The process works as follows: after removing the sap from the tree, it is aged for three to five years before it can be processed into a number of lacquer types with different properties. The processed lacquer is almost transparent and gains its colours from pigments that are added to it. The best environment for hardening lacquer resin is highly humid and hot. Each layer has to be completely dry to then be polished before the process can be repeated with the next layer. Once the lacquer is given its final transparent coating, it is waterproof, resistant to salt, alcohol and even alkali and acid. It also insulates heat and electricity.
Lacquer has an incredibly long tradition in Japan. Excavated objects show evidence of its usage as far back as the Jomon period (approximately 2500-1000 BC.). During the Edo period, when the arts especially prospered, lacquer ware was very much in demand: it was first used to decorate the residences of daimyo, feudal lords and shoguns, as well as middle class dwellings later on.
Japanese lacquer (urushi) comes from the sap of Rhus verniciflua tree. It was initially used to preserve objects and later on utilised for decoration. A very versatile substance, lacquer can be applied on wood, leather, paper and basketry. It can be spotted on a variety of antiques, such as samurai armour and calligraphy boxes (suzuribako).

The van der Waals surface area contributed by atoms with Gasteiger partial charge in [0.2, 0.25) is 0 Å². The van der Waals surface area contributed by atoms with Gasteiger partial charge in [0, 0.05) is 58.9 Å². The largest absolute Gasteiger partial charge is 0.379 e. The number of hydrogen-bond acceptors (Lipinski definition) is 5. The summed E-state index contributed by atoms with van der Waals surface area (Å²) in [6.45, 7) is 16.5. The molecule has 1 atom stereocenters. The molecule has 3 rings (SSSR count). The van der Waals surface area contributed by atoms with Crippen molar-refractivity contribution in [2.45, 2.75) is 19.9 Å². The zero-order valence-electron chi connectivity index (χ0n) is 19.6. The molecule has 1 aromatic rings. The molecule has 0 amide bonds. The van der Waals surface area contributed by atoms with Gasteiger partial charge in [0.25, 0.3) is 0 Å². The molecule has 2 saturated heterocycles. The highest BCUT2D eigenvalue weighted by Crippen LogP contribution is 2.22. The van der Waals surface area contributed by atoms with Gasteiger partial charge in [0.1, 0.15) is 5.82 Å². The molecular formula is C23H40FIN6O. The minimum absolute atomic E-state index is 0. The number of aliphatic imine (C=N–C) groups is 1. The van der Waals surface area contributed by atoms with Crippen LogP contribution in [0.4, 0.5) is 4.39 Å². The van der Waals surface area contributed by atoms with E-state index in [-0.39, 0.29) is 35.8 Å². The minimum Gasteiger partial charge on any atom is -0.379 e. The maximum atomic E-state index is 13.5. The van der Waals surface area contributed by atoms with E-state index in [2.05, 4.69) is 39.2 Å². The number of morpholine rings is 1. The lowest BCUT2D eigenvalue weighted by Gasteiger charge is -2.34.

Urushi contains urushiol, a poisonous substance to touch until it is dry, which makes the lacquer ware occupation hazardous and something that can only be practiced by skilled artisans. The complexity of lacquer production calls for a team of specialists and cannot be taken on by a single individual.
In the 18th century, experiments led to the development of coloured lacquers, which were further diversified through Chinese methods cultivated and perfected in Japan. The artistic effects of plain red and black lacquers were supplemented with inlays of ivory, seashells and similar materials, along with other techniques. These include:
roiro: black lacquer, polished to obtain a deep gloss
aogai: “blue and green shell”, pieces of shell inlayed into an usually black background
makie: “sprinkled illustrations”, designs are created with gold powder, sprinkled out onto wet lacquer, sinking to the bottom of the wet coating. As the urushi dries, it is polished down slightly to bring out the pattern. The process is repeated a few times
fundame: similar to makie and nashiji. In this case, the powder is too fine to be polished; the effect is a smooth matt surface
nashiji: a “speckled pear skin” effect using metallic dust. Process is similar to hiramaki
hiramakie: “flat sprinkled picture” made by using metal or coloured powder
raden: inlay of large thick pieces of opalescent pearl-shell
heidatsu: silver and gold sheet inlay
takamakie: building up layers of lacquer in high relief by using clay or charcoal